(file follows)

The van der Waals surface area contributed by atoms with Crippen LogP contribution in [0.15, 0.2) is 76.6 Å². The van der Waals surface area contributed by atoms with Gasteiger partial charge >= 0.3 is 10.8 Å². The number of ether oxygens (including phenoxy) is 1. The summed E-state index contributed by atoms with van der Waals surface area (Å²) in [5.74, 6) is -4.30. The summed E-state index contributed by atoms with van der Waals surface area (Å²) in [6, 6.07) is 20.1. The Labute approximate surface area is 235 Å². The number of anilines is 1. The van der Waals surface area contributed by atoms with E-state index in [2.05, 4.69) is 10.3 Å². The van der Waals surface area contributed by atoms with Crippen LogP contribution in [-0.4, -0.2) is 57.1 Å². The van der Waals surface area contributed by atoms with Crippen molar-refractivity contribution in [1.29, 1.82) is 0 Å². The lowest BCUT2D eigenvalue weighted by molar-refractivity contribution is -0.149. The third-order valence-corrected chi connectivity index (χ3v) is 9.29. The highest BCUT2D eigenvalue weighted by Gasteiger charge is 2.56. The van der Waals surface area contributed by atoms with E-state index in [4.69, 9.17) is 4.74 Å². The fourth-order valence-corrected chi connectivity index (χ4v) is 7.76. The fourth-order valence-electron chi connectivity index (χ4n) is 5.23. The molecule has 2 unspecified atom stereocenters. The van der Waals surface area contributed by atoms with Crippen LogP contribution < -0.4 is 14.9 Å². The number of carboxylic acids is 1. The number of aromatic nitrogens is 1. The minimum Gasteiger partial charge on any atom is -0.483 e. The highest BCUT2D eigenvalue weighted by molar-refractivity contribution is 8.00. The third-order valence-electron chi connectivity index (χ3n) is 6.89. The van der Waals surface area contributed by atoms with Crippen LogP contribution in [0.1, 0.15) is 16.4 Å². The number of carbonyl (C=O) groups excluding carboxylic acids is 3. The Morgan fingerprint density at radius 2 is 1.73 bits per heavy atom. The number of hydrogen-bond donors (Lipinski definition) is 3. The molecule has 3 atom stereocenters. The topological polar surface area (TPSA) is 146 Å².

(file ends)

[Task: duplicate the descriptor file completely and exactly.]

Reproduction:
The van der Waals surface area contributed by atoms with Crippen LogP contribution in [0.15, 0.2) is 76.6 Å². The van der Waals surface area contributed by atoms with Gasteiger partial charge >= 0.3 is 10.8 Å². The number of ether oxygens (including phenoxy) is 1. The summed E-state index contributed by atoms with van der Waals surface area (Å²) in [5.74, 6) is -4.30. The summed E-state index contributed by atoms with van der Waals surface area (Å²) in [6, 6.07) is 20.1. The Labute approximate surface area is 235 Å². The number of anilines is 1. The van der Waals surface area contributed by atoms with E-state index in [2.05, 4.69) is 10.3 Å². The van der Waals surface area contributed by atoms with Crippen LogP contribution in [-0.4, -0.2) is 57.1 Å². The van der Waals surface area contributed by atoms with Crippen molar-refractivity contribution in [1.29, 1.82) is 0 Å². The lowest BCUT2D eigenvalue weighted by molar-refractivity contribution is -0.149. The third-order valence-corrected chi connectivity index (χ3v) is 9.29. The highest BCUT2D eigenvalue weighted by Gasteiger charge is 2.56. The van der Waals surface area contributed by atoms with E-state index in [4.69, 9.17) is 4.74 Å². The fourth-order valence-corrected chi connectivity index (χ4v) is 7.76. The fourth-order valence-electron chi connectivity index (χ4n) is 5.23. The molecule has 2 unspecified atom stereocenters. The van der Waals surface area contributed by atoms with Crippen LogP contribution < -0.4 is 14.9 Å². The number of carboxylic acids is 1. The number of aromatic nitrogens is 1. The minimum Gasteiger partial charge on any atom is -0.483 e. The highest BCUT2D eigenvalue weighted by molar-refractivity contribution is 8.00. The third-order valence-electron chi connectivity index (χ3n) is 6.89. The van der Waals surface area contributed by atoms with Crippen LogP contribution in [0.1, 0.15) is 16.4 Å². The number of carbonyl (C=O) groups excluding carboxylic acids is 3. The Morgan fingerprint density at radius 2 is 1.73 bits per heavy atom. The number of hydrogen-bond donors (Lipinski definition) is 3. The molecule has 3 atom stereocenters. The topological polar surface area (TPSA) is 146 Å².